more energy efficient and have no moving parts. Although the
technology already has caught on in other industries and with
some larger alternative-investment shops, it has gone largely
unused by smaller fund managers.
Eze Castle sees that as a potential opportunity, given that
most of the hedge funds on its client list run $100 million to
$750 million. The firm, which offers cloud-based storage and
local installations of computer hardware to more than 650
investment managers, particularly is keeping an eye on high-
frequency and algorithmic traders. “It’s going to be a very cost-
effective, high-performance way in which storage will interact
with the servers,” managing director Bob Guilbert said. “The
price is dropping and as the price drops, people will use it.”
The price of commercial solid-state storage has fallen steeply in
recent years to as low as $3 per gigabyte, compared to about $0.50
for traditional hard drives.
Arialytics, which helps hedge funds design and implement
quantitative trading programs, uses solid state drives in some
applications. Founder David Marra said it’s difficult to justify the
cost for all of his clients’ storage needs, but sees big advantages
for high-frequency traders that need to access small amounts
of information almost instantly.
Capula Installs New Chief Executive
Debt-fund operator Capula Investment has promoted Steve
Gregornik to chief executive, freeing up co-chief investment
officer David Gu to focus on asset management.
Co-chief investment officer Yan Huo advised investors of the
move in a letter last week. Gregornik was elevated from his
previous role as chief operating officer, allowing Gu to relin-
quish the chief executive title. The moves cap a 2-year-old reor-
ganization designed to solidify the London firm’s operational
infrastructure so Gu and Huo can spend more time on the
investment side of the business.
Separately, Capula last month launched a much-anticipated
European special-situations fund with senior portfolio manager
Steve Zander at the helm. The fund invests in senior secured
loans to mid-size European companies, typically buying the
obligations from banks. The offering is a hybrid between a hedge
fund and a private equity vehicle, with a three-year investment
period followed by a term of up to four years to exit the positions.
Gregornik joined Capula last year from Bank of America,
where he served in the capital-markets group of the bank’s Mer-
rill Lynch unit. He is credited with improving Capula’s technol-
ogy and compliance operations, as well as human resources.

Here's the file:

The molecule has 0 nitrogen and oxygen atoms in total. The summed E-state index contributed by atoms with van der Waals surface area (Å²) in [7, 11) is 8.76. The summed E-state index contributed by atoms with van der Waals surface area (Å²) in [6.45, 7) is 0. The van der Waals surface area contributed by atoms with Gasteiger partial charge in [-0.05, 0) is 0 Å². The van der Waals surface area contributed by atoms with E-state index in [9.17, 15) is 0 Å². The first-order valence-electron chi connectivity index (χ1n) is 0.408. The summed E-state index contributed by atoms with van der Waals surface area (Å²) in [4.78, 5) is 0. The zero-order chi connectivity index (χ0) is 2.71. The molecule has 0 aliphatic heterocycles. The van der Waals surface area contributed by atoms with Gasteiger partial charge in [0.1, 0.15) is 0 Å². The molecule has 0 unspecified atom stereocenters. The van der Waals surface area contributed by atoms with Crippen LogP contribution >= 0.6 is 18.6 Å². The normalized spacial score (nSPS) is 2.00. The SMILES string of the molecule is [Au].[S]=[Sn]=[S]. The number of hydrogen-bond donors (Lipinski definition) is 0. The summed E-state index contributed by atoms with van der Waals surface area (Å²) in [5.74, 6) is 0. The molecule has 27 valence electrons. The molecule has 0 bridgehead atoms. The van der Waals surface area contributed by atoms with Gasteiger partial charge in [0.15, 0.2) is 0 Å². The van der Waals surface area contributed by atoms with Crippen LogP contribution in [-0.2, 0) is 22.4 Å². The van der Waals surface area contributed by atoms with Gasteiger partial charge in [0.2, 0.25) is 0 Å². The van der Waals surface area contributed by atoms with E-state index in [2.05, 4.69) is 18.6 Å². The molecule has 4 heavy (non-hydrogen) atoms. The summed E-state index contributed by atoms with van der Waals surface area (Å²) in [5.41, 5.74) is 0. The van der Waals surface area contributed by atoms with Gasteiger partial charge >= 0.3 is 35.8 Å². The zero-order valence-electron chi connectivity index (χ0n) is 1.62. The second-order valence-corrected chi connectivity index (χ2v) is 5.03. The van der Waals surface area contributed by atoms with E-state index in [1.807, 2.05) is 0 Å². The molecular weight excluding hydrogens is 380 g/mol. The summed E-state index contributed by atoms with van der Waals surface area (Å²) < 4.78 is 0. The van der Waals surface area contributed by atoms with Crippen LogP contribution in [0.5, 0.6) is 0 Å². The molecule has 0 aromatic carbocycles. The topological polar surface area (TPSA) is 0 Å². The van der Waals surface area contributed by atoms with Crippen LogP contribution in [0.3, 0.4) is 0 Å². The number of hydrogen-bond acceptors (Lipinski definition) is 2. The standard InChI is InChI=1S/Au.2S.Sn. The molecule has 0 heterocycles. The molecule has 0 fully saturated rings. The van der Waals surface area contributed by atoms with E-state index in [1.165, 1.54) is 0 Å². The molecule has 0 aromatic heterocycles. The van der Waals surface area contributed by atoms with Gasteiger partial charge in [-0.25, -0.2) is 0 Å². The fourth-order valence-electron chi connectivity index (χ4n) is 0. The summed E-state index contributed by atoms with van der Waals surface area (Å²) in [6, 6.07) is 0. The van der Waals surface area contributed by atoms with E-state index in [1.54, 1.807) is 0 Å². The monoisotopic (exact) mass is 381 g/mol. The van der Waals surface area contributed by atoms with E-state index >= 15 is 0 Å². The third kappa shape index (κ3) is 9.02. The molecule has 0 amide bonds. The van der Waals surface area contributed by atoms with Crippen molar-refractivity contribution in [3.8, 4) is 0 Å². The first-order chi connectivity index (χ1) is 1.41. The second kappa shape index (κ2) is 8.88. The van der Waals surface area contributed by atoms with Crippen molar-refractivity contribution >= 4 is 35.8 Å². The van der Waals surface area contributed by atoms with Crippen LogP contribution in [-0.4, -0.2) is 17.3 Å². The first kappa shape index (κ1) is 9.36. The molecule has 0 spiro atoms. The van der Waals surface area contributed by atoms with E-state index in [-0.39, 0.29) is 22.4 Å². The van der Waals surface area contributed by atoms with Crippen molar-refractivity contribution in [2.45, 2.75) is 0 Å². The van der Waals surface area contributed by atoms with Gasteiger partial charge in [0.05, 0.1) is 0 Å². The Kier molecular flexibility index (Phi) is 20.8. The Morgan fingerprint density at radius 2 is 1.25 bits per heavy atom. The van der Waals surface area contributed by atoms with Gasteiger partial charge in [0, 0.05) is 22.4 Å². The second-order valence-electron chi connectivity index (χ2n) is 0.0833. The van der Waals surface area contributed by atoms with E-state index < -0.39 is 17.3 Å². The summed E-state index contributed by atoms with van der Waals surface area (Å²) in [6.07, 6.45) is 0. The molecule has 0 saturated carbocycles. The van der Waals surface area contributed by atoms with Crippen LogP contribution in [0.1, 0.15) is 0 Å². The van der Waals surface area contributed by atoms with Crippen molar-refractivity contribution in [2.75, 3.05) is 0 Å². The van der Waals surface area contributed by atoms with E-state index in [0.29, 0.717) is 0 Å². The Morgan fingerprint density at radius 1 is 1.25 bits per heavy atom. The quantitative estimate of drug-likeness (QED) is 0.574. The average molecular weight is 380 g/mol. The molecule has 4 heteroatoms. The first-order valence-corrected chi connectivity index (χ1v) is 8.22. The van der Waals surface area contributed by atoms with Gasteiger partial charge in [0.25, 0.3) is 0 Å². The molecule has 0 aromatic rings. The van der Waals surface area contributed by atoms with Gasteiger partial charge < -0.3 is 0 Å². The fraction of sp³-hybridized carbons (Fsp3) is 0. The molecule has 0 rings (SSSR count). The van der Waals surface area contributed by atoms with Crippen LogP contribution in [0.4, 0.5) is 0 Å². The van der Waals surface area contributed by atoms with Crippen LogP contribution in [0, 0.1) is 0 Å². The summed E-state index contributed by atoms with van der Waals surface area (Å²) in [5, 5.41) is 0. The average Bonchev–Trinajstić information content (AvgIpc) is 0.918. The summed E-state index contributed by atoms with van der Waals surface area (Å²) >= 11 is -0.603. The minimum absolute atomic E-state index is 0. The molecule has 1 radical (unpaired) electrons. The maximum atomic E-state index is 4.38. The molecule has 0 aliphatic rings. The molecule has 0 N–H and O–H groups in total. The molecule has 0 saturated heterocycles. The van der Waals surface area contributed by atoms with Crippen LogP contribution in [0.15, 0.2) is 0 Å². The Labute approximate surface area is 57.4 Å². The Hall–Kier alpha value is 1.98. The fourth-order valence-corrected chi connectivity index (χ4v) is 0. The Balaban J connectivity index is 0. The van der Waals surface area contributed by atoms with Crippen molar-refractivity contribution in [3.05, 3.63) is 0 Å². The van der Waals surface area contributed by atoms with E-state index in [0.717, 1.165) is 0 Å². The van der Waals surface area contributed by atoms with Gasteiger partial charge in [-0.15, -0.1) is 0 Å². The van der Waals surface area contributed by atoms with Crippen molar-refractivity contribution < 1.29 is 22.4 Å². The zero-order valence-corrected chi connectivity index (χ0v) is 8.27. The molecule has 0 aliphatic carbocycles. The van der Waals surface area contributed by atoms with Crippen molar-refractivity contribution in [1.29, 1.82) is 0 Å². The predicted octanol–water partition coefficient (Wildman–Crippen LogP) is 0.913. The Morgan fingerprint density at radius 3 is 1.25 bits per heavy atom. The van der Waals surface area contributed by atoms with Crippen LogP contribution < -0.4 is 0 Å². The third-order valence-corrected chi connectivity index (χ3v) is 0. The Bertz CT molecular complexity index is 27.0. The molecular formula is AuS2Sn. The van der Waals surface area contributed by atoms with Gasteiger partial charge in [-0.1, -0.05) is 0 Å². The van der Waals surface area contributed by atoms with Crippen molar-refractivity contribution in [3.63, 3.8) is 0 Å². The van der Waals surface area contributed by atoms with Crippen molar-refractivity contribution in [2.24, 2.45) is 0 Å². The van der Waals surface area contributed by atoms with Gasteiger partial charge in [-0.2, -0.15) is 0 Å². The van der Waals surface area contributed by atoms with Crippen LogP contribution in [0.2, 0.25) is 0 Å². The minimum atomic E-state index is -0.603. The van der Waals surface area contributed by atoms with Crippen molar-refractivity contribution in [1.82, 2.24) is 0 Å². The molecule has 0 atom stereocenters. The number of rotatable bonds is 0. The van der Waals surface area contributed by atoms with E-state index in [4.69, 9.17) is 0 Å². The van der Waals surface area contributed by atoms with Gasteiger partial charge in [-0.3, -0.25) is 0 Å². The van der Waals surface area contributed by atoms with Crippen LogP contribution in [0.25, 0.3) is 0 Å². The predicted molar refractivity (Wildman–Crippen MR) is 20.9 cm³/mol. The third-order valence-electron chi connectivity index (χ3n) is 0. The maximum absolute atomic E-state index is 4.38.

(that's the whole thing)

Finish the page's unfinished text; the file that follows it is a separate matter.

Capula, founded in 2005, manages about $10 billion. Mea-
sured by gross assets, it ranks 36th among SEC-registered fund
operators with $23 billion, according to Hedge Fund Alert’s
June 26, 2013 4Hedge Fund
Inflows/Outflows by Strategy
Hedge funds ($Mil.)
Asia/Pacific long/short equity $2.1
Bear market equity -3.4
China long/short equity -20.1
Convertible arbitrage 246.8
Debt arbitrage 1,397.6
Distressed securities -341.5
Diversified arbitrage 606.1
Emerging markets long-only equity 311.1
Emerging markets long/short equity -620.4
Equity market neutral -630.2
Europe long/short equity -1,201.5
Event driven -956.1
Global long/short equity -2,148.0
Global macro 3,066.0
Long-only debt -33.3
Long-only equity -1,092.2
Long-only other -646.8
Long/short debt 1,187.9
Merger arbitrage 1,311.8
Systematic futures -4,976.3
U.S. long/short equity 379.3
U.S. small cap long/short equity -552.1
Feb Mar Apr May Jun Jul Aug Sep Oct Nov Dec Jan Feb Mar Apr
Net Flows for Industry ($Bil.)
Source: Morningstar Direct Fund Flows
Illumination Expands Its Repertoire
Mortgage-backed securities specialist Illumination Asset
Management is crafting a fund that would invest mainly in
The Los Angeles firm, led by former Countrywide executive
Todd Sherer, is among a growing number of mortgage-focused
fund operators eyeing the servicing business amid rising inter-
est rates. That’s because higher rates would slow the pace of
mortgage refinancings and thus boost the revenue potential of
rights to service existing mortgages.
Illumination, which currently manages about $200 million
mostly in a portfolio of non-agency mortgage bonds, would use
its new vehicle to buy mortgage-servicing rights from banks and
other holders. The firm’s initial marketing efforts have led to a
sizable commitment from an unidentified institutional investor.
The fund also would invest in derivatives and other mort-
gage-related products. A launch is planned for the third
quarter. The initiative first was reported by sister publication
Cerberus Capital and Seer Capital are among the other hedge
fund firms pursuing investments in mortgage-servicing rights.
Illumination’s fund-raising prospects have been helped by
the performance of its IAM Credit Opportunities Master Fund,
which gained 10.7% in the first five months of the year. The
fund, which launched last September, was up 16% at yearend.
Sherer founded Illumination last year with Christopher
Gaughan, a former Bear Stearns executive. Sherer previously